Why Afghan Forces Melted So Quickly?
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Issue Net Edition | Date : 18 Aug , 2021

The Taliban now control almost the whole of Afghanistan including the capital city, Kabul, almost two decades since they were driven out by US troops. It was widely expected that after the United States complete withdrawal the Taliban will make significant territorial gains. But no one expected that it will happen at that fast pace and 300,000 plus Afghan forces will melt so quickly in front of advancing Taliban forces. Taliban followed a well-calibrated military strategy. They started offensive with seizing large tracts of rural territory and then capturing key border crossings, at last, started to besiege provincial capitals. But in this process, the Taliban didn’t encounter any stiff resistance from the Afghan government forces. The Taliban is much stronger now than at any point since it was ousted in 2001. Currently, Taliban forces number up to eighty-five thousand full-time fighters. But a valid question arises as to why numerically superior and more resourceful Afghan forces were not able to hold the Taliban. At many places, Afghan army commanders contacted the Taliban and negotiated a safe passage for them, and handed over their equipment and armaments to the Taliban. The US has spent around $88 billion on Afghan security forces since 2001 but still they turned out to be a huge disappointment. This astonishing military victory of the Taliban is more because of the weakness of Afghan forces rather than its own strengths. Let’s have a look at some factors responsible for this outcome.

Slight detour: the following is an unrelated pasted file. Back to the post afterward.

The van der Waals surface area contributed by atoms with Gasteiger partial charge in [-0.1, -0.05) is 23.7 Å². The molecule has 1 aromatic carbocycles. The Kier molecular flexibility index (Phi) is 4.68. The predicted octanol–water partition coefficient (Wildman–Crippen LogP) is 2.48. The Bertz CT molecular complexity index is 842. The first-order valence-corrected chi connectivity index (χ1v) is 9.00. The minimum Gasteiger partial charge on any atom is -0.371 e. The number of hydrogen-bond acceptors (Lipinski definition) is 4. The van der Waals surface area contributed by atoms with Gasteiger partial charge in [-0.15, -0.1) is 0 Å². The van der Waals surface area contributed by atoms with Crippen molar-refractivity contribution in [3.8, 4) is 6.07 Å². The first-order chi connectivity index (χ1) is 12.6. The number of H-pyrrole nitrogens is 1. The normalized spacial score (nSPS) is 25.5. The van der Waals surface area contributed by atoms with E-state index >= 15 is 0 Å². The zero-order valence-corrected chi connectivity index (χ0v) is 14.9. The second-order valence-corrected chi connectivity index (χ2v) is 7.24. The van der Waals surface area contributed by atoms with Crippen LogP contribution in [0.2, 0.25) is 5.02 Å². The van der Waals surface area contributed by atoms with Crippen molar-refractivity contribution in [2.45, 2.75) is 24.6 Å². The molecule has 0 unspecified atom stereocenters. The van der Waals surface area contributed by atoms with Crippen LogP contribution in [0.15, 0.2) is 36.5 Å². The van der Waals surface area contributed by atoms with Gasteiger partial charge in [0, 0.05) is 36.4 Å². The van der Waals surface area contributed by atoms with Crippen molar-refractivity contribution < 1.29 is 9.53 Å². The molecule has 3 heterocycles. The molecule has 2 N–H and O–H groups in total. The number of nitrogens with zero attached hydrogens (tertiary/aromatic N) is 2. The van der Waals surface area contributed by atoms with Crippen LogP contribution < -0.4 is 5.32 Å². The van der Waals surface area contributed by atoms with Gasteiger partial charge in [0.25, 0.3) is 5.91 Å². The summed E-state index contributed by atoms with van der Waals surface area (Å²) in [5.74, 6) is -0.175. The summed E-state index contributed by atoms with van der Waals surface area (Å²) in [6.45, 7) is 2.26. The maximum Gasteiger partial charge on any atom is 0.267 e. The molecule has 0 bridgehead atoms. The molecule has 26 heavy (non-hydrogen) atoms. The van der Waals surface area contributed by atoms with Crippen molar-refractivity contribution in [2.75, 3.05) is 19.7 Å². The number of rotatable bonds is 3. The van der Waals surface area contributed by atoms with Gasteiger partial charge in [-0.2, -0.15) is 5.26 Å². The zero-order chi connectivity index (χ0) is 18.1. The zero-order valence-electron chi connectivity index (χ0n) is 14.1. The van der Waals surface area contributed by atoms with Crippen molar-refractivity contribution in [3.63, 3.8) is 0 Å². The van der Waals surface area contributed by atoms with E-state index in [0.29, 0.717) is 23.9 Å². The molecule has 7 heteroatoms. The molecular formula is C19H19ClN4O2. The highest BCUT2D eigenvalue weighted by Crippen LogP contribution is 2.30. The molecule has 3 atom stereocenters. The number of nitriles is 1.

Highly Demoralized Afghan military that over the past two decades was heavily dependent on U.S. support for airpower, intelligence, logistics, planning, and other vital enablers was fatally demoralized by the U.S. decision to abandon it. In recent months, the Afghan military was finding it very hard to provide vital supplies such as food and ammunition to outposts scattered around the country. Some Afghan units, particularly the elite special forces commandos, fought hard nearly to the end. But getting ominous indication, most troops chose to cut deals with the Taliban, surrender, or simply melt away rather than risk their lives for a hopeless cause.

Corruption Some of the analysts blame the impotence among the military apparatus on the established corruption in the institution. Public opinion and observers recognize the army as a deeply corrupt and inept organization, even lacking to provide enough food, ammunition, and proper clothing to its servicemen. Such ineptitude is said to be the main reason emboldening the Taliban to make advances against the government forces across the country and carry out fatal assaults against them and the public.

Sectarian composition of Armed Forces The Tajiks occupy more top posts in comparison to their population against other ethnic groups. For example, the presence of the Hazaras and other ethnic groups are smaller in size compared to their population. Pashtuns are also included but a large number of Pashtun personnel are from the eastern areas of the country. Only a small number of the southern Pashtuns who make up an ideological and ethnic base of Taliban are included in the armed forces. Such an imbalance created mistrust and misunderstanding among different sectarian groups towards the army, making it look like a foreign force.

No clear military Strategy The country’s security apparatus as a complex lacked security and strategic analysts to lay the foundation of a combat policy ahead of the Afghan policymakers. To press forward against the militants using a well-studied defense program. Rather than just focusing on responding to insurgent’s attack, Afghan military strategists could have chalk out a proactive strategy that engages the enemy in their stronghold.